Credo believed that the great unrest in Johannesburg and the popularisation of communism in the black struggle drew Africans away from their traditional roots. Unlike most political activists, he actually supported a separation between white and black in order to preserve black traditional tribal customs and way of life. In 1976, students partially burnt down the cultural village after he was misquoted on Afrikaans radio, as they saw the village promoting tribalism and separate development. Parts of the village was burnt again in the mid-1980s during a strike against the West Rand city council.

Sculpture of King Khandakhulu discussing his sexually transmitted infection with his gods

Following the murder of his son by black political “activists” and the second burning of his village, Credo moved away from Soweto and developed a cultural tourist village in Lotlamoreng, Mahikeng, (known at that time as Bophuthatswana). Here he supervised the building of small cultural villages, each representing the traditional cultures of the main South African tribal peoples.

The Kwa-Khaya Lendaba cultural village in Soweto is currently being restored and is still open to the public free of charge. Tour guides are available from the caretaker of the village.

Prophetic Sculptures

Although many of the sculptures at Kwa-Khaya Lendaba were unfamiliar to the Africans they were meant to represent, a number of them have been said to be prophetic in nature. Most notably, were claims of predicting the coming of HIV/AIDS to South Africa. This was seen in his fictional sculptures of King Khandakhulu, who had 200 wives. He couldn’t satisfy them all sexually, and so they went out and satisfied themselves elsewhere, which led to them all contracting incurable sexually transmitted infections. The sores on King Khandakhulu’s penis resemble the AIDS ribbon. These sculptures were created in 1979, three years before scientists uncovered the human immunodeficiency virus. Claims of his other predictions include the destruction of World Trade Centres in the September 11 attacks, Chris Hani’s assassination, and the ousting of President Thabo Mbeki, among others.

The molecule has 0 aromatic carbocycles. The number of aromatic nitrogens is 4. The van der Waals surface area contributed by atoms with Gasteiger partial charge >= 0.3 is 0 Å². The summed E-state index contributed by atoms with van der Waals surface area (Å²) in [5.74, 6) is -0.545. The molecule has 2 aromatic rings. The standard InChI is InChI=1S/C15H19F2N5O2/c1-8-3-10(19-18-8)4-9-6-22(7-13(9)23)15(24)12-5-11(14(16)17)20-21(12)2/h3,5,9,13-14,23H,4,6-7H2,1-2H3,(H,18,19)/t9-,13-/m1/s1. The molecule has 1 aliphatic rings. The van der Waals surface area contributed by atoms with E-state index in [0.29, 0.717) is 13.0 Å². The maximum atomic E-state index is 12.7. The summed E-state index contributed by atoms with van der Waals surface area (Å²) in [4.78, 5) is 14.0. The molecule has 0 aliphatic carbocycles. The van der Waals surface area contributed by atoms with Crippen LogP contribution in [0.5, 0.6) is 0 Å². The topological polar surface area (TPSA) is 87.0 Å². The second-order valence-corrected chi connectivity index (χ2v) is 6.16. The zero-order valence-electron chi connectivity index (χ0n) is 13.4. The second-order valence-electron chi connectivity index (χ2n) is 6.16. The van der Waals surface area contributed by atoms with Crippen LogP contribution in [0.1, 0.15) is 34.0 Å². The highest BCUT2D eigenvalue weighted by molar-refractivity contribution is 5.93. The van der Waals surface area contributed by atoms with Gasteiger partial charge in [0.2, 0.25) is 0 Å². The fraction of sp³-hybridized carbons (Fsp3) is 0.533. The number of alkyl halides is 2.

Traditional treatments of HIV/AIDS

Credo had been an active and vocal advocate in the use of traditional African medicines for the treatment of HIV/AIDS, cancer and tuberculosis. He created a trust called the Vulinda Trust in 1999 to preserve traditional knowledge and to promote the use of these traditional medicines. The primary focus of his research had been on a South African plant called unwele in Zulu (Sutherlandia frutescens). Unwele is traditionally used as a well-being tonic, however, has demonstrated anticancer activity through in vitro studies. Research of the efficacy of Sutherlandia frutescens in the treatment of HIV/AIDS is ongoing and phase IIb trials are being conducted at the South African Herbal Science and Medicine Institute (SAHSMI).

“Reptilian agenda”

Mutwa had allied himself with David Icke’s theory of a “reptilian agenda” – i.e. that “a reptilian extraterrestrial race has controlled the world for thousands of years”.

Bibliography

  • Indaba, My Children (1964). ISBN 0-8021-3604-4, 1st American edition (March 1999)
  • Zulu Shaman: Dreams, Prophecies, and Mysteries. ISBN 0-89281-129-3, 2nd edition (10 October 2003)
  • Songs of the Stars. ISBN 1-886449-01-5, 1st edition (May 2000)
  • Africa Is My Witness, Johannesburg: Blue Crane Books, 1966. ISBN unknown
  • The Reptilian Agenda with David Icke and Credo Mutwa – the complete series.
  • My People, the Writings of a Zulu Witch-Doctor (Penguin Books, 1977)[1] ISBN 0-14-003210-X

About the author

Ujamaa Team